The calls for female only fares has been championed by Susana Sanchez, a taxi driver who was stabbed by one of her male clients, and she first requested that the city run the service more than ten years ago.

Being seen by some as a discriminatory measure and a step backwards for equality, this story is also a personal triumph for Sanchez as an individual living in a male-centred culture, a terrific comeback after what one can assume was a fairly horrific attack. When it comes to separating out services or products across the gender divide, there is always a risk of being accused of bigotry – and in an ideal world, the streets would be safe enough to make these measures unnecessary.

However, in Mexico, seven out of every ten women over the age of 15 has been the target of a violent attack, according to the Mexican National Human Rights Commission. Almost a third has suffered violence in the workplace, and 12.4% of working women have experienced at least one act of sexual harassment.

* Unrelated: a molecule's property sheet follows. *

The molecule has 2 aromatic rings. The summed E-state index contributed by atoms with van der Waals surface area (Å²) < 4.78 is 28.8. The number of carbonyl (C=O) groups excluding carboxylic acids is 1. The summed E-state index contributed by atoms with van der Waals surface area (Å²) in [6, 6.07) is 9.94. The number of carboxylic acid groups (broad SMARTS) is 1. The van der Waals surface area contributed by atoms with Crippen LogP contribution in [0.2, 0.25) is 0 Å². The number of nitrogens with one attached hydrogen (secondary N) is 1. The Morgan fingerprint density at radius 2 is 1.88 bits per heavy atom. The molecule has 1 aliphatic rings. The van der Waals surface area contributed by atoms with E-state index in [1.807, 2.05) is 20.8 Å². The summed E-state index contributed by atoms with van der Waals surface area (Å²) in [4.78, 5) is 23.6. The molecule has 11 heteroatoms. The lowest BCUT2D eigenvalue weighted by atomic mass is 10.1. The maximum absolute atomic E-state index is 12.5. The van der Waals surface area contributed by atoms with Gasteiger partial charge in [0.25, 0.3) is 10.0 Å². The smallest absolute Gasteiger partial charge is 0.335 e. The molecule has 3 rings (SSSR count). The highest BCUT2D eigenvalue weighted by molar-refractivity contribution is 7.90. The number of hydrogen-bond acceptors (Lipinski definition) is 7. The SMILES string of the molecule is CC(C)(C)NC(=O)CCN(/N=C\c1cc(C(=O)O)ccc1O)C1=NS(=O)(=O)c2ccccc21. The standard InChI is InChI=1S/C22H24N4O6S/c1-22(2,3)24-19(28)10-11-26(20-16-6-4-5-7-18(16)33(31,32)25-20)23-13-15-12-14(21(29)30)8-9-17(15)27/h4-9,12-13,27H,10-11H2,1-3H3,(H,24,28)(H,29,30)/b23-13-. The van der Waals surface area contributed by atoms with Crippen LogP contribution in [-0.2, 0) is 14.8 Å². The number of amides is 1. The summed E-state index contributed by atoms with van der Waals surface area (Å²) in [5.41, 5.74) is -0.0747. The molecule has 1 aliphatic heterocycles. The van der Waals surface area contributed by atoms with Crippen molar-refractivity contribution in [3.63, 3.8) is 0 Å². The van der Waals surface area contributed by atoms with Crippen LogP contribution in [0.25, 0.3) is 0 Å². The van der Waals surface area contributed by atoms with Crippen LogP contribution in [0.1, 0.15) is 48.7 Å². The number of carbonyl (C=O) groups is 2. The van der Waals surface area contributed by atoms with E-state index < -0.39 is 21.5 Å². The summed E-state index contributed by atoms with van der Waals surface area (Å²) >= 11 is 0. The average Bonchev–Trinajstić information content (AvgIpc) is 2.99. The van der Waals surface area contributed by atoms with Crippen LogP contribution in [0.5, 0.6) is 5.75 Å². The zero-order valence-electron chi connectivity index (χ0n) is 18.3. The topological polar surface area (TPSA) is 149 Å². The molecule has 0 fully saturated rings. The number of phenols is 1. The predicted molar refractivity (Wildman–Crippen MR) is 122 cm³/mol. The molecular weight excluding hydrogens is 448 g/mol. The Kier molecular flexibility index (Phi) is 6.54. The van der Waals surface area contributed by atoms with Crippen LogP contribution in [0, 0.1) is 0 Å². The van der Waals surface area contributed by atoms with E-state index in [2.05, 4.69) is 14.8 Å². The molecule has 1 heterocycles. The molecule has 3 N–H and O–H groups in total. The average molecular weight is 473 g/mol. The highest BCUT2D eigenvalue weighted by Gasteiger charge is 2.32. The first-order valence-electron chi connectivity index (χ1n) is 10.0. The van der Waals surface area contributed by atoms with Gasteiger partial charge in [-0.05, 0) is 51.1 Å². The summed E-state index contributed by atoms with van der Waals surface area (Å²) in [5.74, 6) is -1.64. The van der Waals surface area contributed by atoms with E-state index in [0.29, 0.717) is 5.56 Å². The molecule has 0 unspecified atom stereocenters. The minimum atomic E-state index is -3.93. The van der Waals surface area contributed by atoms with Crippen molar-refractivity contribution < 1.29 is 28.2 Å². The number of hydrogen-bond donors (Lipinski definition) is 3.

Clearly there is a very serious and very real problem that needs to be addressed.

It’s time to celebrate a ballsy move by one victim who dedicated herself to improving her working conditions. How many of us would have got back into our cab after being stabbed in it by a male aggressor? This women only system is a necessary evil to give women safer working and travelling conditions, and to stand up to the threat of violence.

And of course no post on this would be complete without a picture of said pink taxis… So please see the wonderful photo below, courtesy of AFP.

A cheery female taxi driver in one of Mexico City's new pink cabs